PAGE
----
GOLDSMITH: I wrote a book called Succession: Are You Ready? published by Harvard Business Review about this topic, and there are three things that I focus on helping CEOs do during the transition period. One, CEOs need to obviously keep running the business because they are still the CEO. Two, they need to focus on developing the next leader. And three, which is seldom talked about, they need to focus on creating a great rest of their life, because if they focus on creating a great rest of their life, they’re ready to let go when it’s time. If they don’t, they often look at kind of a black hole of meaninglessness, and the transition doesn’t work very well.
SPEAKING.COM: Do you think the world is developing leaders that will be able to meet the economic, political and scientific challenges ahead?
GOLDSMITH: The answer is neither yes nor no. The world is developing leaders; there will be challenges, so leaders will do a more or less good job of meeting these challenges. I think, we can always say things are awful or things are wonderful. It just depends on your perspective of life.
I would say the goal is just to develop better leaders. Now, the question to me is not “Can we develop leaders?” but rather, “Can we develop leaders more effectively?” The answer to that question is definitely yes. I’ve done a research study with 86,000 people which shows that if you work on developing leaders, they develop a plan, they follow up, they measure, they can become much more effective.
SPEAKING.COM: What are some of the unique challenges and opportunities for women in leadership?
GOLDSMITH: I’m often asked, “What is the difference in leadership feedback between women and men?” And the answer is the average woman it seems is getting better feedback than the average man as a leader. Not a lot better, but better. Women tend to have one issue more than men. Women are harder on themselves. When coaching women, I say much more often, “Don’t be too hard on yourselves” and “You cannot be the perfect everything for everybody.”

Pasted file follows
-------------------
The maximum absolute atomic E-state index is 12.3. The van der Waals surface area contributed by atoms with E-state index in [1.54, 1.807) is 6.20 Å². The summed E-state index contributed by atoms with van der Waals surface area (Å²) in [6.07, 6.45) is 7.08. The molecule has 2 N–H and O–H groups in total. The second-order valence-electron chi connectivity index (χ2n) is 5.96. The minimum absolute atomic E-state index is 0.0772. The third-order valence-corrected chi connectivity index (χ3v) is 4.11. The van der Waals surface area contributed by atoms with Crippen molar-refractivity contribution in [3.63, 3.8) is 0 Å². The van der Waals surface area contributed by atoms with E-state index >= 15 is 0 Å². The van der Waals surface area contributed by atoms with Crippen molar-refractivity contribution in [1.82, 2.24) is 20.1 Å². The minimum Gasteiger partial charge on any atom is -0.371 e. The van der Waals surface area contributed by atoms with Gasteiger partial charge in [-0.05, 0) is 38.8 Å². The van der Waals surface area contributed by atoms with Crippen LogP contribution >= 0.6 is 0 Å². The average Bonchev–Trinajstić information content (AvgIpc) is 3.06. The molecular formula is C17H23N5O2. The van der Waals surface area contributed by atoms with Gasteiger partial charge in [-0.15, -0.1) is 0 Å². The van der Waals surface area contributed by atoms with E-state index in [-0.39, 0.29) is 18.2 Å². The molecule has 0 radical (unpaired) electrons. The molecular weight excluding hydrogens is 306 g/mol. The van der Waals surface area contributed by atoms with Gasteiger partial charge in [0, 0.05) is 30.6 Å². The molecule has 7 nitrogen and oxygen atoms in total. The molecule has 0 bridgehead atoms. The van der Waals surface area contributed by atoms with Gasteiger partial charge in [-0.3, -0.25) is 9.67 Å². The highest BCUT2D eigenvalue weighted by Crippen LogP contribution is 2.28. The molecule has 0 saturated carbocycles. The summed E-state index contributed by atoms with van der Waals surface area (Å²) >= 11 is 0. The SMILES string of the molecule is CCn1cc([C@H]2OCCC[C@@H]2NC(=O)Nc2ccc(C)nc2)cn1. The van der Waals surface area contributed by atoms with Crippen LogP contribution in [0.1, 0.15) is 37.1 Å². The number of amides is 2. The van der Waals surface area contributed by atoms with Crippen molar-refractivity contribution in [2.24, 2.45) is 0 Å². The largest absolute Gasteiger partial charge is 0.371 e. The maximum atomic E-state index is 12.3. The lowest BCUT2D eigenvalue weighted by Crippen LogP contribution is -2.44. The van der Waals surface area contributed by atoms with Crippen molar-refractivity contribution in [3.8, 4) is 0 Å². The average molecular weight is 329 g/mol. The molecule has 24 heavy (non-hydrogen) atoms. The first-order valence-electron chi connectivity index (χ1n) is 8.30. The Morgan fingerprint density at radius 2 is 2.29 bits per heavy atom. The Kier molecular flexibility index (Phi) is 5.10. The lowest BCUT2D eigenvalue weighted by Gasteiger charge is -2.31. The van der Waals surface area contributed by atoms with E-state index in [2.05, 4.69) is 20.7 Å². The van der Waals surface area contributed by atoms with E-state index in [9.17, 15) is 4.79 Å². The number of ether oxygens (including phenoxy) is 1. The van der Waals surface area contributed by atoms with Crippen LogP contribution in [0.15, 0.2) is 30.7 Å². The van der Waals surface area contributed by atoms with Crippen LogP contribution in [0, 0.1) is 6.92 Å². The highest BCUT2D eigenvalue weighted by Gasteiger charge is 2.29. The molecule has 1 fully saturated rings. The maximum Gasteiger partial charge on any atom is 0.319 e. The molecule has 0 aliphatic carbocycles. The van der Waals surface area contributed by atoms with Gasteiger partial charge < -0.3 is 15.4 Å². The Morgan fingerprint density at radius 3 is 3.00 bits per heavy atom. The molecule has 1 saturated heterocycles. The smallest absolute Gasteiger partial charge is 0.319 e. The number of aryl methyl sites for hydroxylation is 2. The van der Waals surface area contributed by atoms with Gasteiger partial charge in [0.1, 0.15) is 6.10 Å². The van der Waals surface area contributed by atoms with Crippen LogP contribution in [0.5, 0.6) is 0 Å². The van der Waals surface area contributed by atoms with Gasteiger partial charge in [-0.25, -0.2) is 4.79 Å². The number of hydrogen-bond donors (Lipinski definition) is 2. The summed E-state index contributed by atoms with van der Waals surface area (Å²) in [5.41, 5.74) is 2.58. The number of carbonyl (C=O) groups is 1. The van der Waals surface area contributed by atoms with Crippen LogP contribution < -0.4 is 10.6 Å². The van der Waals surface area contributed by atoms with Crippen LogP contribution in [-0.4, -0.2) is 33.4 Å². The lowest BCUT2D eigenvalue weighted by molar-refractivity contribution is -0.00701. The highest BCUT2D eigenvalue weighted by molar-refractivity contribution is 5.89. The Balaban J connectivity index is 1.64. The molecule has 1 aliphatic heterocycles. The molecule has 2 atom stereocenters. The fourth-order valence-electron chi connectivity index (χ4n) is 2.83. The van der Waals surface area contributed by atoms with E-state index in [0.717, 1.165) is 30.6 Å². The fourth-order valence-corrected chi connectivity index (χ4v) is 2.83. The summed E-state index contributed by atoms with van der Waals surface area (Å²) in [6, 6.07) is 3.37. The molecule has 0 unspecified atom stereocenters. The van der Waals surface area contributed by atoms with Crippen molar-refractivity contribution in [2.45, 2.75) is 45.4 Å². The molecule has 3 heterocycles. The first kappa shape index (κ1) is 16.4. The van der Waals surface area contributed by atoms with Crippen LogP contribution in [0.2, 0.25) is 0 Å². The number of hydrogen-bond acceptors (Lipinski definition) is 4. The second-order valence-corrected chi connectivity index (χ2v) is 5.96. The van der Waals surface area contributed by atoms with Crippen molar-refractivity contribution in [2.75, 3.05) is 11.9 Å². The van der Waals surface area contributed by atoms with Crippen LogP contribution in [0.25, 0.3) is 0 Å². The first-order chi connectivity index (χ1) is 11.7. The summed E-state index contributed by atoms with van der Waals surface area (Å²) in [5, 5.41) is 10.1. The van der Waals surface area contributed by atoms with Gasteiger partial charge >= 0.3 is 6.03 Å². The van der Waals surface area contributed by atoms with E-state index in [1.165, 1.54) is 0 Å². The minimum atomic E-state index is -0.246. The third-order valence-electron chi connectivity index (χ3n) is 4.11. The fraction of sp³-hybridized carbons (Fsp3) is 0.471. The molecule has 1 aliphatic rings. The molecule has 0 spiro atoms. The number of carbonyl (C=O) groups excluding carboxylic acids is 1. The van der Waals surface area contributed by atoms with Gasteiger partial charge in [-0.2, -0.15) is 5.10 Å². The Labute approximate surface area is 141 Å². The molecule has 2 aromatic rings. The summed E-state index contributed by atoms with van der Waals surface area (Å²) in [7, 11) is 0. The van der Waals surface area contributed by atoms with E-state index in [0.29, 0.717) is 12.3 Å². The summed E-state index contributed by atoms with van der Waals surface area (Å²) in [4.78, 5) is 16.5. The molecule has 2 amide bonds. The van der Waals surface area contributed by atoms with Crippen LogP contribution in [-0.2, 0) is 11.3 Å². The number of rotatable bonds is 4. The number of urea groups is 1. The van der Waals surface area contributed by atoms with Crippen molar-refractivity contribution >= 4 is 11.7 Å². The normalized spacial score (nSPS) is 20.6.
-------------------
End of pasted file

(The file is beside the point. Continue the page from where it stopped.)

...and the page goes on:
One of the things I recommend for women is to not be ashamed or afraid of promoting themselves. If they believe in themselves, if they believe in what they’re doing, they shouldn’t be ashamed or afraid to really try to get ahead in life, to move for higher and higher positions. It’d probably be good for the companies in the world.
SPEAKING.COM: You’ve been the author and/or editor of 35 books. Which books are you the most proud of and why?
GOLDSMITH: There are three books I highly recommend, and they happen to be connected. The first is my book What Got You Here Won’t Get You There. That book has been translated in 30 languages, sold over a million copies, and is about interpersonal relationships. I’m proud of it because it really helps you improve interpersonal relationship. The second is my book MOJO. MOJO is about intra-personal relationships, i.e. how you view yourself. The third book is my book Triggers; Triggers is about extra-personal relationships; that is, how we deal with the environment around us.
I like these three books because they look at behavioral change from three different perspectives, one, interpersonal, two intra-personal, and three, extra-personal.
The fourth book I’d recommend is my book Succession: Are You Ready. I think that’s a great book. It doesn’t apply to everyone, though. That one is limited to an audience of key executives who want to develop a successor in large organizations.
SPEAKING.COM: Who are a few current leaders in any field you most admire and why?
GOLDSMITH: Three come to mind, and I’ve coached all three of these people. By the way, even though I was in theory their coach, I’ve learned far more than them than they’ve learned from me.
Number one, Frances Hesselbein. Peter Drucker said the greatest leader he’s ever met was the CEO of the Girl Scouts. She did a spectacular job of turning around the organization, now runs the Hesselbein Institute, has 20 honorary PHDs, is the winner of the Presidential Medal of Freedom, and is a fantastic leader who really taught me the value of servant leadership.
Two, Alan Mulally, who was ranked in Fortune Magazine as the number three greatest leader in the world last year and was the CEO of the year in the United States. He led the turn around of Ford Motor Company from near bankruptcy to huge success, probably one of the greatest turnarounds in the history of America in the last decade, and just again, a fantastic leader and a great person.
And the third one would be Dr. Jim Kim, new president of the World Bank. His mission is eradication of extreme poverty on earth. One of the most dedicated, selfless people I’ve ever met in my life, he is really a brilliant man. He is an M.D. and Ph.D. with honors from Harvard in Anthropology.
To bring Marshall Goldsmith to your organization to help your leaders become more effective, please contact Michael Frick at: Mike@Speaking.com.